The risk of a full scale run on U.S. banks is all too real, states Nandu Narayanan in his July commentary. Narayanan has a PhD in finance from the Massachusetts Institute of Technology and is a hedge fund manager whose fund, CI Global Opportunities Fund, has gained over 75 per cent year-over-year thanks to short sales on U.S. financial stocks.
The Federal Deposit Insurance Commission (FDIC) currently has reserves of $53 billion (U.S.) to compensate bank customers for lost deposits in the event of a bank failure. About ten percent of these reserves will be needed to pay off depositors at failed Indymac, leaving at best no more than $50 billion in the FDIC kitty, remarks Narayanan.
According to FDIC estimates, total insured deposits in the U.S. banking system were $4.43 trillion at the end of the first quarter. Thus the FDIC is operating with a cushion of no more than $50 billion to insure $4.43 trillion in deposits at a time when dozens of regional and other banks are expected to go under. There is a risk depositors may become fearful for their deposits and start lining up to get their money out.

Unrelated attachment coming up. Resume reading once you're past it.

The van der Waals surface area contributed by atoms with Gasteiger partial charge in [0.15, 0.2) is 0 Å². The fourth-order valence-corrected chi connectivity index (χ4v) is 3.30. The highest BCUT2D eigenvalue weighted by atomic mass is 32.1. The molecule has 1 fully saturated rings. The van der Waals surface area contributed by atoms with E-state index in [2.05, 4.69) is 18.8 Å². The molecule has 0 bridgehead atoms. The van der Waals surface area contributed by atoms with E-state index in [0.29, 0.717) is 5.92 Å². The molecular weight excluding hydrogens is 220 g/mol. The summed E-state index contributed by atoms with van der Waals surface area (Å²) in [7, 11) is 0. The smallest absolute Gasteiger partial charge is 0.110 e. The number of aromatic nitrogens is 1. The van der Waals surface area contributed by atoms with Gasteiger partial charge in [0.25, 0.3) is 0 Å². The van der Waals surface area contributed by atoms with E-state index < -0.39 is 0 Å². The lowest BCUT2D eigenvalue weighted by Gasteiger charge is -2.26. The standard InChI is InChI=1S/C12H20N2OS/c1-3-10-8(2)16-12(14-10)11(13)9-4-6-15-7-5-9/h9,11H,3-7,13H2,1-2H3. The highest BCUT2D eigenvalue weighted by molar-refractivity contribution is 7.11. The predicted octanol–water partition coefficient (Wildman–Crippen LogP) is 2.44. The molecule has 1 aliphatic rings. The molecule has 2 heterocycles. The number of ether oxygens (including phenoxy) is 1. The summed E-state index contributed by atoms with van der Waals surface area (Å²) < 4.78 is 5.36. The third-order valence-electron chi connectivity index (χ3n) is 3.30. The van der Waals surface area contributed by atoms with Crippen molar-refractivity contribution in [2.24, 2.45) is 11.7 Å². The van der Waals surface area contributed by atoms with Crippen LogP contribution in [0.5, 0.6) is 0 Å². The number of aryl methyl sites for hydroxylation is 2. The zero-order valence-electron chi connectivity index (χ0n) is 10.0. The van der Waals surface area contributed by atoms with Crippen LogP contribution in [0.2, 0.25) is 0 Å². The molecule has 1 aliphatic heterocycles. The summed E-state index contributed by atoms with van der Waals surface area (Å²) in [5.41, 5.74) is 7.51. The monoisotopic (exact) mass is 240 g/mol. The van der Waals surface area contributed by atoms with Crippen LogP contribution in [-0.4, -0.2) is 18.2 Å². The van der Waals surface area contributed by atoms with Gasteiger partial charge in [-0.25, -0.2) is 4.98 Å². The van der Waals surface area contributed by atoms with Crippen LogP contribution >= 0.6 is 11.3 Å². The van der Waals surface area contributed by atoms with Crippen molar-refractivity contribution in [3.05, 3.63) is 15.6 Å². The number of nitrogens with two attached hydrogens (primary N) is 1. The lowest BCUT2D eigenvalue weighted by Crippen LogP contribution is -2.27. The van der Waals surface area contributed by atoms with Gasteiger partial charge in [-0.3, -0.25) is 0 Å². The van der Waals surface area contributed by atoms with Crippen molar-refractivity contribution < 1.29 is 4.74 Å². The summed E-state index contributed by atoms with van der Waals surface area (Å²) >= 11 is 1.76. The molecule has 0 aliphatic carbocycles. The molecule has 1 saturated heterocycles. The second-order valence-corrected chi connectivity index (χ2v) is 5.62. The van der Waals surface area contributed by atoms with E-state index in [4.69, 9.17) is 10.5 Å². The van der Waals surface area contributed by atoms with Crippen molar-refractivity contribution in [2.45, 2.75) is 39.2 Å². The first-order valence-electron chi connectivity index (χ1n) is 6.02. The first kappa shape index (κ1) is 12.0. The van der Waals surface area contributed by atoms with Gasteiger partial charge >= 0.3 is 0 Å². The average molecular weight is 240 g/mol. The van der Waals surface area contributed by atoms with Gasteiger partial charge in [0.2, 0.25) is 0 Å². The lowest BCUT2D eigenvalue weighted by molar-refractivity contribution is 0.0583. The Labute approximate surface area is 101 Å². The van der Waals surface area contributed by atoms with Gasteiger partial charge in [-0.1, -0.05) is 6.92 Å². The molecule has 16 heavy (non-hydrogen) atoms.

Moreover, another $2.42 trillion of bank deposits are uninsured by FDIC. These deposits are at even greater risk of fleeing the banking system, Narayanan believes.
Narayanan goes on. Fannie Mae and Freddie Mac are technically bankrupt when their assets are marked to market . Thanks to leverage ratios (total assets/equity) of anywhere from 20 to more than 80 times (depending on how one chooses to look at their off-balance sheet risks), their equity has been wiped out by asset impairments. They both have negative equity positions of more than $5 billion each, which could be disconcerting considering they jointly guarantee over S$4.7 trillion of mortgage securities, notes Narayanan in his monthly report.